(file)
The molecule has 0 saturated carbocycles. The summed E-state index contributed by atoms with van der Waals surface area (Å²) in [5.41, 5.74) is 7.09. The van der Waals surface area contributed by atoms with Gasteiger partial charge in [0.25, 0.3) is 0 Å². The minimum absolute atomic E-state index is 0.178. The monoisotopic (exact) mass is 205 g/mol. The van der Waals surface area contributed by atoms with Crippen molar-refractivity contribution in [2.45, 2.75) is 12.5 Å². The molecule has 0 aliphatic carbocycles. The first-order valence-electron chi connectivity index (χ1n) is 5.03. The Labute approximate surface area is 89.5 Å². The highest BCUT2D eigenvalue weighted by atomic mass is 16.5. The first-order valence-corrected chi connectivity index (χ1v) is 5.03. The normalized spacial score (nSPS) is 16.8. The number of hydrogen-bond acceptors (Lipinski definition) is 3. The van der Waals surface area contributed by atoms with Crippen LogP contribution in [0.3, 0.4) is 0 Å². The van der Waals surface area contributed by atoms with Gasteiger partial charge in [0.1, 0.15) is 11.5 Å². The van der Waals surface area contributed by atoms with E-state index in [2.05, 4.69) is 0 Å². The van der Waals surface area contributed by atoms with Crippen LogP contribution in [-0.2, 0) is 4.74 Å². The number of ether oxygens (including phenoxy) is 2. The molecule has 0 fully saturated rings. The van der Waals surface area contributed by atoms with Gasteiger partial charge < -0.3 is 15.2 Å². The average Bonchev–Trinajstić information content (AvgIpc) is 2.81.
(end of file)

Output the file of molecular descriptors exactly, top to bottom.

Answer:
The molecule has 0 saturated carbocycles. The summed E-state index contributed by atoms with van der Waals surface area (Å²) in [5.41, 5.74) is 7.09. The van der Waals surface area contributed by atoms with Gasteiger partial charge in [0.25, 0.3) is 0 Å². The minimum absolute atomic E-state index is 0.178. The monoisotopic (exact) mass is 205 g/mol. The van der Waals surface area contributed by atoms with Crippen molar-refractivity contribution in [2.45, 2.75) is 12.5 Å². The molecule has 0 aliphatic carbocycles. The first-order valence-electron chi connectivity index (χ1n) is 5.03. The Labute approximate surface area is 89.5 Å². The highest BCUT2D eigenvalue weighted by atomic mass is 16.5. The first-order valence-corrected chi connectivity index (χ1v) is 5.03. The normalized spacial score (nSPS) is 16.8. The number of hydrogen-bond acceptors (Lipinski definition) is 3. The van der Waals surface area contributed by atoms with Crippen LogP contribution in [0.3, 0.4) is 0 Å². The van der Waals surface area contributed by atoms with Gasteiger partial charge in [0.1, 0.15) is 11.5 Å². The van der Waals surface area contributed by atoms with E-state index in [2.05, 4.69) is 0 Å². The van der Waals surface area contributed by atoms with Crippen LogP contribution in [-0.2, 0) is 4.74 Å². The number of ether oxygens (including phenoxy) is 2. The molecule has 0 fully saturated rings. The van der Waals surface area contributed by atoms with Gasteiger partial charge < -0.3 is 15.2 Å². The average Bonchev–Trinajstić information content (AvgIpc) is 2.81.